UDD fraud watchdog under fire

UDD fraud watchdog under fire

NCPO examines possible breach of law

UDD heavyweights Jatuporn Prompan (speaking) and former leader Thida Tawornseth are moving the United Front for Democracy against Dictatorship back into the political spotlight. (Photo by Pornprom Satrabhaya)
UDD heavyweights Jatuporn Prompan (speaking) and former leader Thida Tawornseth are moving the United Front for Democracy against Dictatorship back into the political spotlight. (Photo by Pornprom Satrabhaya)

The military regime is seeking to take legal action against the United Front for Democracy against Dictatorship (UDD) for possible breach of the regime's orders following the group's launch of a centre to monitor fraud in the Aug 7 referendum on the draft constitution.

The centre was launched on Sunday at the Imperial World Lat Phrao department store, attended by core members including Jatuporn Prompan, Nattawut Saikuar and Tida Tawornseth.

Prime Minister Prayut Chan-o-cha on Monday slammed the UDD's launch of the centre.

"Let them open it, but I don't accept it as a legal entity. It will not have any legal status. The centre must not violate the Referendum Act, otherwise all concerned will be arrested," the prime minister warned.

"Don't intrude at the polling stations. Don't ever say anything about derailing the referendum, otherwise you'll be arrested."

The prime minister questioned why the UDD did not set up such a centre to monitor corruption in the rice-pledging scheme introduced by Yingluck Shinawatra's government.

"The centre itself must be careful. Why was a centre like this not set up when the rice-pledging scheme was launched and was plagued with corruption?" Gen Prayut asked.

A source at the National Council for Peace and Order (NCPO) said the launch of the centre is believed to have political implications and those involved in the launch are political stakeholders who were previously involved in political conflict and still continue to cause political unrest.

The source also said such a centre is unnecessary because the Election Commission (EC) is already entrusted to hold the referendum and ensure that it is free of fraud.

The source said the NCPO's legal team is examining whether those involved in the launch of the centre have violated the NCPO's 3/2015 order which is intended to deal with people suspected of trying to spark political and social unrest.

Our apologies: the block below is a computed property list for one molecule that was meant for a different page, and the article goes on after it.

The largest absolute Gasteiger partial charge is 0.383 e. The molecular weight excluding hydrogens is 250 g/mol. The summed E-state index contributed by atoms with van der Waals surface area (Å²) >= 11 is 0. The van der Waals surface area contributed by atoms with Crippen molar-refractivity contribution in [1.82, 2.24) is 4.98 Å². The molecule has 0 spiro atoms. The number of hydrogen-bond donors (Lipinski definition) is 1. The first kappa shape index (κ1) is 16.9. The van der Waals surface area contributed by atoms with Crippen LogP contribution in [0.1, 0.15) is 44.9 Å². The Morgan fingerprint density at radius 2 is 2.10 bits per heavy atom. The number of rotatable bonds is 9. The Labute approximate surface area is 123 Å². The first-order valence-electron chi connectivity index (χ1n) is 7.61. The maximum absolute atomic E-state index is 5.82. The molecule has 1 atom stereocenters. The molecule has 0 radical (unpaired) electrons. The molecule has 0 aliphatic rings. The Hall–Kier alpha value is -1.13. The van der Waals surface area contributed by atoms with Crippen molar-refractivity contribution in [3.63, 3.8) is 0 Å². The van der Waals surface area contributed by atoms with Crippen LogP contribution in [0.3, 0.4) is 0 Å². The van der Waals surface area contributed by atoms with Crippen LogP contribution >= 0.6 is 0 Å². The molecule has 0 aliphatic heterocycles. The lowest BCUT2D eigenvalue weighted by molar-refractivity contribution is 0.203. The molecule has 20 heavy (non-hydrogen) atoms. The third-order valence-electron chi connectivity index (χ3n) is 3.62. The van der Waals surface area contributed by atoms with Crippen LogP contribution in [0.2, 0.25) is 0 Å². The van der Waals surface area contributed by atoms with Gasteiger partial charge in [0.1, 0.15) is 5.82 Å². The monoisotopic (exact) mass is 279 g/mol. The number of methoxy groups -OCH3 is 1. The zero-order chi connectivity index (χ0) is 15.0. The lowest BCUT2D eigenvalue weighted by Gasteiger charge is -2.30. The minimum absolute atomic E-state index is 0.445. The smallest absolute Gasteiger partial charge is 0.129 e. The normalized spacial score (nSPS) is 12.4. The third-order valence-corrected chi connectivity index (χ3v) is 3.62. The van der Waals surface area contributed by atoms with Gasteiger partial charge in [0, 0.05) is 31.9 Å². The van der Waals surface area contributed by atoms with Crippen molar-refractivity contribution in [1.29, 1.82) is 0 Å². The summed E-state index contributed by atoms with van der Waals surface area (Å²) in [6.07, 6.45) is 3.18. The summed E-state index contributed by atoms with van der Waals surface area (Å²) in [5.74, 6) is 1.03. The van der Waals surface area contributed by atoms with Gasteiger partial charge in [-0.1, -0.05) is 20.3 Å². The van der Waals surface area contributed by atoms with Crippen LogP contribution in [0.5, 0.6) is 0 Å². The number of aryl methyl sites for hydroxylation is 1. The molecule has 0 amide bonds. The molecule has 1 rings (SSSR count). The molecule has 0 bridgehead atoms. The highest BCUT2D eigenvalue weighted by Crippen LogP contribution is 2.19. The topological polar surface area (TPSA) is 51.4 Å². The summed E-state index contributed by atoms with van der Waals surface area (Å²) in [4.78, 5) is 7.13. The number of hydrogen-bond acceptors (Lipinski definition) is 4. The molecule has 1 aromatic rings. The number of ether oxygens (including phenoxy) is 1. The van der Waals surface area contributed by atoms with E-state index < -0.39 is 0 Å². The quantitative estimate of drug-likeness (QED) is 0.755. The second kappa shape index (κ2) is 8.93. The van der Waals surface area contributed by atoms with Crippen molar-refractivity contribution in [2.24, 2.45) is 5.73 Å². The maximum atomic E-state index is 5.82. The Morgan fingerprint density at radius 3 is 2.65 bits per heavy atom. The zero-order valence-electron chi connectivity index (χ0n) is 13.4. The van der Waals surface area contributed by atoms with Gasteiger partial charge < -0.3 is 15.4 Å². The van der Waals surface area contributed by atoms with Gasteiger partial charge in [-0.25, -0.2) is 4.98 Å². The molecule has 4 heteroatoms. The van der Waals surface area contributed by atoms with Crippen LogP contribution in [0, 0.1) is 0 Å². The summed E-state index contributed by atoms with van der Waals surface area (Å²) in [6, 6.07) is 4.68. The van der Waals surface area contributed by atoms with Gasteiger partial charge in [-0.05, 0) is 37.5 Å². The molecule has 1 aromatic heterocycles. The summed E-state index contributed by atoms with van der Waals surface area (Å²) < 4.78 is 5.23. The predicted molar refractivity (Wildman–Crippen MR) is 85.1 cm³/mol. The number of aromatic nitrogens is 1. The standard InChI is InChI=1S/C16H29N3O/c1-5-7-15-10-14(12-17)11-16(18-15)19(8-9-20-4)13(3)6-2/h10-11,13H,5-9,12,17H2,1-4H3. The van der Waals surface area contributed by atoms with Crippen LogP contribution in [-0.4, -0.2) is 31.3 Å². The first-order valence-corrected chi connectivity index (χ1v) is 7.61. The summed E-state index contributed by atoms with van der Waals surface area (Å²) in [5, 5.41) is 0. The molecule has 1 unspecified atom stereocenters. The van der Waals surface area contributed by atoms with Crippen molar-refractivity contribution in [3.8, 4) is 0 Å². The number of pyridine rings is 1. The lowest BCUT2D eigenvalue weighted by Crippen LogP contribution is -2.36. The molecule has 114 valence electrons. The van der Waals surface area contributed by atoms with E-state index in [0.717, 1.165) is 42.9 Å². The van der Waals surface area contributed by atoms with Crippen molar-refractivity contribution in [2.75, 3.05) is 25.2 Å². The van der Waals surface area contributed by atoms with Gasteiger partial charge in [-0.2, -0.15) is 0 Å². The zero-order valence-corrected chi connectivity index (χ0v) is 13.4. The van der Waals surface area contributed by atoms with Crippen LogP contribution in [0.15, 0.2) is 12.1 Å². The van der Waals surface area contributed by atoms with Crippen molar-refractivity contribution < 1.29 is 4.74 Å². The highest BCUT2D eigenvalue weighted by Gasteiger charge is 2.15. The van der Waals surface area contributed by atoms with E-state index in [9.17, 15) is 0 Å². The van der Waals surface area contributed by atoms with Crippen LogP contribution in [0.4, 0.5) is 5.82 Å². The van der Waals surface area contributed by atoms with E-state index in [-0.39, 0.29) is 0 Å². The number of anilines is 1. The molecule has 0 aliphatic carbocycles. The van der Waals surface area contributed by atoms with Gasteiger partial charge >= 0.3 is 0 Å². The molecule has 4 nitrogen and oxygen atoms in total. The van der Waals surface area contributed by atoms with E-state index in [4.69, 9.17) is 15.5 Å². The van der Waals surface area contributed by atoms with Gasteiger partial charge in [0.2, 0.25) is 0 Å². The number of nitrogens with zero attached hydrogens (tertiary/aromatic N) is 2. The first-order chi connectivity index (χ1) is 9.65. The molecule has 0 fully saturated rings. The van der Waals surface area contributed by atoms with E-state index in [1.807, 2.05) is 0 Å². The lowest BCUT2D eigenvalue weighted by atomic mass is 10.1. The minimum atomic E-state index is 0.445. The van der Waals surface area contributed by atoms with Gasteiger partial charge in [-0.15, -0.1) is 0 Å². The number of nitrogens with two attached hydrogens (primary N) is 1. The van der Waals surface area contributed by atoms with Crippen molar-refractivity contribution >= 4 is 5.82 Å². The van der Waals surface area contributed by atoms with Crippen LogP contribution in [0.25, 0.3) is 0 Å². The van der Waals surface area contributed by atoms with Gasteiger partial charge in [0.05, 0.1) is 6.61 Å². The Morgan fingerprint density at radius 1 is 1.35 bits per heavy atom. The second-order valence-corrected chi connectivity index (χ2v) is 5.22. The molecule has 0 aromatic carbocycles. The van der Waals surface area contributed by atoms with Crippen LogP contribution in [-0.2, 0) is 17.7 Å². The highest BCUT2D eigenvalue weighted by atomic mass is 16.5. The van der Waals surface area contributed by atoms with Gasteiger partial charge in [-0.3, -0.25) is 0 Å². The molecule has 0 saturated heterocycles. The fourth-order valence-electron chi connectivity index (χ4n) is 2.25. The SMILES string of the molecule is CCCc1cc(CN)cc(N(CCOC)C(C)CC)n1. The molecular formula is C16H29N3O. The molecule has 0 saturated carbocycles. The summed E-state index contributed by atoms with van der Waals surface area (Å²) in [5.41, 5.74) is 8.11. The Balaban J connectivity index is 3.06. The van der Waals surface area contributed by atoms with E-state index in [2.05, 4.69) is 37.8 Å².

The team is also looking into whether they have broken the conditions of their release from detention shortly after the May 22, 2014 coup under the NCPO's 39/2014 announcement.

Nisit Sinthuprai, a former Pheu Thai Party MP and a red-shirt leader in the Northeast, insisted Monday the launch of the centre is in line with the law, saying the centre aims to encourage as many voters as possible to exercise their voting rights in the referendum and help monitor any violation of the referendum law.

The centre has asked the EC's provincial branches, provincial governors and district chiefs nationwide to work with it to ensure transparency in the referendum, Mr Nisit said, adding that the centre now has volunteers from several provinces nationwide except in the South.

Mr Nisit said the government has mobilised state resources and personnel to support the referendum by deploying 15 teachers and 10 local governing officials at each polling station.

The UDD, therefore, also wanted to ensure the referendum is free and fair by asking at least 10 volunteers, along with a lawyer, to observe at each polling station.

"It is good to invite people to keep an eye out for fraud in the referendum. The government should not be suspicious and should help the work of the centre," Mr Nisit said.

In response to Gen Prayut's comment on the Yingluck government's rice-pledging scheme, Mr Nisit said that unlike the lack of scrutiny of the current government, the Yingluck government was scrutinised by parliament and independent agencies so there was no need to set up a centre to monitor corruption at the time.

Pol Sen Sgt Maj Pichit Tamoon, a leader of the UDD's Chiang Mai chapter, said the group will set up a provincial centre to cover Chiang Mai's 25 districts and the centre will monitor operations from now until the August referendum.

The centre is modelled on the red-shirt's existing network set up to monitor fraud during the 2011 general election, Pol Sen Sgt Maj Pichit said, adding the centre will not sway voters and only ensure the referendum is transparent.


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